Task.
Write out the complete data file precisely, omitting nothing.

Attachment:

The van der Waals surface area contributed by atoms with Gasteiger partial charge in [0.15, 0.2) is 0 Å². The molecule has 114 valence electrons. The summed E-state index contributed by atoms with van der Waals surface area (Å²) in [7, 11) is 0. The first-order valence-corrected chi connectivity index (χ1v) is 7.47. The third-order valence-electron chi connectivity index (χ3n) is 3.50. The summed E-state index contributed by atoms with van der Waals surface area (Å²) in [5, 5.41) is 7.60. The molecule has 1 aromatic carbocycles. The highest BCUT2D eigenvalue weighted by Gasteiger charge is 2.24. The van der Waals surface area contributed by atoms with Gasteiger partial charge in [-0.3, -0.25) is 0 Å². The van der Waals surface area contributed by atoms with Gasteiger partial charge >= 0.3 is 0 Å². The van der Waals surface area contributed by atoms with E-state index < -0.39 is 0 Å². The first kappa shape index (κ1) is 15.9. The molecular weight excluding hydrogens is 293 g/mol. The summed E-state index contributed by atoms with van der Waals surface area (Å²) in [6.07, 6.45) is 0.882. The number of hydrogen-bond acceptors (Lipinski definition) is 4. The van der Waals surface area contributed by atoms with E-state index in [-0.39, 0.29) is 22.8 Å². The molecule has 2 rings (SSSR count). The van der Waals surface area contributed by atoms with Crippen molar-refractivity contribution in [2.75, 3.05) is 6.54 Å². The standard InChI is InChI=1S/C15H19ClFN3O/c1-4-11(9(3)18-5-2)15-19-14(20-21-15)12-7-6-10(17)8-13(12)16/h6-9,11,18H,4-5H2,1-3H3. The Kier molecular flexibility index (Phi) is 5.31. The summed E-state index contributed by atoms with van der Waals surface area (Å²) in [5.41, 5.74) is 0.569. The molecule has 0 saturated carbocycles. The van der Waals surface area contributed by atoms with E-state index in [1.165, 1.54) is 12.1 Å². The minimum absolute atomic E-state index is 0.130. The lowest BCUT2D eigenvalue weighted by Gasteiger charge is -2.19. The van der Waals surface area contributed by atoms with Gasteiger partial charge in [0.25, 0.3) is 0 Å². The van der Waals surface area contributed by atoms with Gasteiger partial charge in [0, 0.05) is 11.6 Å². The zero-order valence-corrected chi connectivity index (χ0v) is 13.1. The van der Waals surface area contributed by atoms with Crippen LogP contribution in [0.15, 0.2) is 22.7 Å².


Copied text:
The van der Waals surface area contributed by atoms with Gasteiger partial charge in [0.15, 0.2) is 0 Å². The molecule has 114 valence electrons. The summed E-state index contributed by atoms with van der Waals surface area (Å²) in [7, 11) is 0. The first-order valence-corrected chi connectivity index (χ1v) is 7.47. The third-order valence-electron chi connectivity index (χ3n) is 3.50. The summed E-state index contributed by atoms with van der Waals surface area (Å²) in [5, 5.41) is 7.60. The molecule has 1 aromatic carbocycles. The highest BCUT2D eigenvalue weighted by Gasteiger charge is 2.24. The van der Waals surface area contributed by atoms with Gasteiger partial charge in [-0.3, -0.25) is 0 Å². The van der Waals surface area contributed by atoms with Gasteiger partial charge >= 0.3 is 0 Å². The van der Waals surface area contributed by atoms with E-state index < -0.39 is 0 Å². The first kappa shape index (κ1) is 15.9. The molecular weight excluding hydrogens is 293 g/mol. The summed E-state index contributed by atoms with van der Waals surface area (Å²) in [6.07, 6.45) is 0.882. The number of hydrogen-bond acceptors (Lipinski definition) is 4. The van der Waals surface area contributed by atoms with E-state index in [-0.39, 0.29) is 22.8 Å². The molecule has 2 rings (SSSR count). The van der Waals surface area contributed by atoms with Crippen molar-refractivity contribution in [2.75, 3.05) is 6.54 Å². The standard InChI is InChI=1S/C15H19ClFN3O/c1-4-11(9(3)18-5-2)15-19-14(20-21-15)12-7-6-10(17)8-13(12)16/h6-9,11,18H,4-5H2,1-3H3. The Kier molecular flexibility index (Phi) is 5.31. The summed E-state index contributed by atoms with van der Waals surface area (Å²) in [5.41, 5.74) is 0.569. The molecule has 0 saturated carbocycles. The van der Waals surface area contributed by atoms with E-state index in [1.165, 1.54) is 12.1 Å². The minimum absolute atomic E-state index is 0.130. The lowest BCUT2D eigenvalue weighted by Gasteiger charge is -2.19. The van der Waals surface area contributed by atoms with Gasteiger partial charge in [0.25, 0.3) is 0 Å². The van der Waals surface area contributed by atoms with Gasteiger partial charge in [0, 0.05) is 11.6 Å². The zero-order valence-corrected chi connectivity index (χ0v) is 13.1. The van der Waals surface area contributed by atoms with Crippen LogP contribution in [0.15, 0.2) is 22.7 Å².